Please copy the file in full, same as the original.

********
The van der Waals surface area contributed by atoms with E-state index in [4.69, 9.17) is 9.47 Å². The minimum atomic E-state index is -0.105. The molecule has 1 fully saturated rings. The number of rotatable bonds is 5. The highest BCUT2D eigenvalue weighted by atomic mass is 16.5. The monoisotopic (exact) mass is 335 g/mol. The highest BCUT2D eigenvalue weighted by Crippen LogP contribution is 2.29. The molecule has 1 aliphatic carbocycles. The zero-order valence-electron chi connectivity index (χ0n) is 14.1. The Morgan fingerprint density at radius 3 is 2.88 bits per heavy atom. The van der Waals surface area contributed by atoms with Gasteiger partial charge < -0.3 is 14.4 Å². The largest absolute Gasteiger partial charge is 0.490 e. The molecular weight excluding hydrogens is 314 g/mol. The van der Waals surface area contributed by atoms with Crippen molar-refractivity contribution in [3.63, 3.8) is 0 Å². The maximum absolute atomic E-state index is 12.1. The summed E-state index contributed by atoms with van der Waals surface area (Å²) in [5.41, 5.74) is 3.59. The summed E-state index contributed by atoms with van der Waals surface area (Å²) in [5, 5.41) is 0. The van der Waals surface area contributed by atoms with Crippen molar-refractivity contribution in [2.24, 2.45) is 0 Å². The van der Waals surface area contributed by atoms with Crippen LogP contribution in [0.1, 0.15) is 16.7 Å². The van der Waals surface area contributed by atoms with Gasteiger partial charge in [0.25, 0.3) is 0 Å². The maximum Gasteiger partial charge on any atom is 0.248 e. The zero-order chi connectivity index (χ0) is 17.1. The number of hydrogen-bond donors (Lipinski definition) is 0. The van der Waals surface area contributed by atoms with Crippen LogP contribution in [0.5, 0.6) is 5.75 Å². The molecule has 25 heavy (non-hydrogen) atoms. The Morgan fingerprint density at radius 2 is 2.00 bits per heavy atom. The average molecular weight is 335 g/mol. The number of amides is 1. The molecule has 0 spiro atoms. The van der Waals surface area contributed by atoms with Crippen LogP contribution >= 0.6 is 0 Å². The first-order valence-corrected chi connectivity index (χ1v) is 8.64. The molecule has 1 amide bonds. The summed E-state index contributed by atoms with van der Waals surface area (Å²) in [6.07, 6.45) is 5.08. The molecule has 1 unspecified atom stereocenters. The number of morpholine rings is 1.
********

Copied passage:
The van der Waals surface area contributed by atoms with E-state index in [4.69, 9.17) is 9.47 Å². The minimum atomic E-state index is -0.105. The molecule has 1 fully saturated rings. The number of rotatable bonds is 5. The highest BCUT2D eigenvalue weighted by atomic mass is 16.5. The monoisotopic (exact) mass is 335 g/mol. The highest BCUT2D eigenvalue weighted by Crippen LogP contribution is 2.29. The molecule has 1 aliphatic carbocycles. The zero-order valence-electron chi connectivity index (χ0n) is 14.1. The Morgan fingerprint density at radius 3 is 2.88 bits per heavy atom. The van der Waals surface area contributed by atoms with Gasteiger partial charge < -0.3 is 14.4 Å². The largest absolute Gasteiger partial charge is 0.490 e. The molecular weight excluding hydrogens is 314 g/mol. The van der Waals surface area contributed by atoms with Crippen molar-refractivity contribution in [3.63, 3.8) is 0 Å². The maximum absolute atomic E-state index is 12.1. The summed E-state index contributed by atoms with van der Waals surface area (Å²) in [5.41, 5.74) is 3.59. The summed E-state index contributed by atoms with van der Waals surface area (Å²) in [5, 5.41) is 0. The van der Waals surface area contributed by atoms with Crippen molar-refractivity contribution in [2.24, 2.45) is 0 Å². The van der Waals surface area contributed by atoms with Crippen LogP contribution in [0.1, 0.15) is 16.7 Å². The van der Waals surface area contributed by atoms with Gasteiger partial charge in [0.25, 0.3) is 0 Å². The maximum Gasteiger partial charge on any atom is 0.248 e. The zero-order chi connectivity index (χ0) is 17.1. The number of hydrogen-bond donors (Lipinski definition) is 0. The van der Waals surface area contributed by atoms with Crippen LogP contribution in [0.5, 0.6) is 5.75 Å². The molecule has 25 heavy (non-hydrogen) atoms. The Morgan fingerprint density at radius 2 is 2.00 bits per heavy atom. The average molecular weight is 335 g/mol. The number of amides is 1. The molecule has 0 spiro atoms. The van der Waals surface area contributed by atoms with Crippen LogP contribution >= 0.6 is 0 Å². The first-order valence-corrected chi connectivity index (χ1v) is 8.64. The molecule has 1 amide bonds. The summed E-state index contributed by atoms with van der Waals surface area (Å²) in [6.07, 6.45) is 5.08. The molecule has 1 unspecified atom stereocenters. The number of morpholine rings is 1.